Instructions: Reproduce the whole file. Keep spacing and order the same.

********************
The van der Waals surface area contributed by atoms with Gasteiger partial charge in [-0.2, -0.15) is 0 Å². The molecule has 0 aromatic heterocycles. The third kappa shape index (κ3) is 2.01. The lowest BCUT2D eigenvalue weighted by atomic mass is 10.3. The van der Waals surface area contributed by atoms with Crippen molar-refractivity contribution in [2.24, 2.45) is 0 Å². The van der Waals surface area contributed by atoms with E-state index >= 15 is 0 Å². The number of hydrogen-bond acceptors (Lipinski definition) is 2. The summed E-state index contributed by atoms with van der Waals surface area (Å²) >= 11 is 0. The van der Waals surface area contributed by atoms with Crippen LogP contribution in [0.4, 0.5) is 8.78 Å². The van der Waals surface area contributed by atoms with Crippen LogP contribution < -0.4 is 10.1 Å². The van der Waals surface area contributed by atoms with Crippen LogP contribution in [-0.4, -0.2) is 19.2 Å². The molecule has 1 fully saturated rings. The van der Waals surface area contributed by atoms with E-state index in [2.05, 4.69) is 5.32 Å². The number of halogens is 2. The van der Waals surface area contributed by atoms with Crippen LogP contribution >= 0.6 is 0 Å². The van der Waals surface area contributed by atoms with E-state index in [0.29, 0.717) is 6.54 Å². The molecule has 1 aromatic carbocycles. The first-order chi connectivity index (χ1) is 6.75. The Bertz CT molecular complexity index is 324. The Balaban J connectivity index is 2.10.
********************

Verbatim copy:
The van der Waals surface area contributed by atoms with Gasteiger partial charge in [-0.2, -0.15) is 0 Å². The molecule has 0 aromatic heterocycles. The third kappa shape index (κ3) is 2.01. The lowest BCUT2D eigenvalue weighted by atomic mass is 10.3. The van der Waals surface area contributed by atoms with Crippen molar-refractivity contribution in [2.24, 2.45) is 0 Å². The van der Waals surface area contributed by atoms with E-state index >= 15 is 0 Å². The number of hydrogen-bond acceptors (Lipinski definition) is 2. The summed E-state index contributed by atoms with van der Waals surface area (Å²) >= 11 is 0. The van der Waals surface area contributed by atoms with Crippen LogP contribution in [0.4, 0.5) is 8.78 Å². The van der Waals surface area contributed by atoms with Crippen LogP contribution < -0.4 is 10.1 Å². The van der Waals surface area contributed by atoms with Crippen LogP contribution in [-0.4, -0.2) is 19.2 Å². The molecule has 1 fully saturated rings. The van der Waals surface area contributed by atoms with E-state index in [2.05, 4.69) is 5.32 Å². The number of halogens is 2. The van der Waals surface area contributed by atoms with Crippen LogP contribution >= 0.6 is 0 Å². The van der Waals surface area contributed by atoms with E-state index in [0.29, 0.717) is 6.54 Å². The molecule has 1 aromatic carbocycles. The first-order chi connectivity index (χ1) is 6.75. The Bertz CT molecular complexity index is 324. The Balaban J connectivity index is 2.10.